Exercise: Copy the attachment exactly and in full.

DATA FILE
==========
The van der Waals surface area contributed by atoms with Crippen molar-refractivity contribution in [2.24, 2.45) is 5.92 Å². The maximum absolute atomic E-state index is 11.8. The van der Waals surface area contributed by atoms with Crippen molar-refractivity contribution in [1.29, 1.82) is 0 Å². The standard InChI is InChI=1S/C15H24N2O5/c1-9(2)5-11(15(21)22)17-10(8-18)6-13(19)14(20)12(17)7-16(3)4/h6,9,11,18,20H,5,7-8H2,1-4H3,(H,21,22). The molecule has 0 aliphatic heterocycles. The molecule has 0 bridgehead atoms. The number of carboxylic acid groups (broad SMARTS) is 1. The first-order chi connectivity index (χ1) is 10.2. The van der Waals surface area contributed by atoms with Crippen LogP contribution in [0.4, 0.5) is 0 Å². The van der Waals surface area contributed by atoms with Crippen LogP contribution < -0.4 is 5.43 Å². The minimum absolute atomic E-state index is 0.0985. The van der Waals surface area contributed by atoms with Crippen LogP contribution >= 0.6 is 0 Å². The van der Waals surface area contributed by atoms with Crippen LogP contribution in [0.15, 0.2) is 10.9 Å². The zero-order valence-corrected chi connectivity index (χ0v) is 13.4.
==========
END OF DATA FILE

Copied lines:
The van der Waals surface area contributed by atoms with Crippen molar-refractivity contribution in [2.24, 2.45) is 5.92 Å². The maximum absolute atomic E-state index is 11.8. The van der Waals surface area contributed by atoms with Crippen molar-refractivity contribution in [1.29, 1.82) is 0 Å². The standard InChI is InChI=1S/C15H24N2O5/c1-9(2)5-11(15(21)22)17-10(8-18)6-13(19)14(20)12(17)7-16(3)4/h6,9,11,18,20H,5,7-8H2,1-4H3,(H,21,22). The molecule has 0 aliphatic heterocycles. The molecule has 0 bridgehead atoms. The number of carboxylic acid groups (broad SMARTS) is 1. The first-order chi connectivity index (χ1) is 10.2. The van der Waals surface area contributed by atoms with Crippen LogP contribution in [0.4, 0.5) is 0 Å². The van der Waals surface area contributed by atoms with Crippen LogP contribution < -0.4 is 5.43 Å². The minimum absolute atomic E-state index is 0.0985. The van der Waals surface area contributed by atoms with Crippen LogP contribution >= 0.6 is 0 Å². The van der Waals surface area contributed by atoms with Crippen LogP contribution in [0.15, 0.2) is 10.9 Å². The zero-order valence-corrected chi connectivity index (χ0v) is 13.4.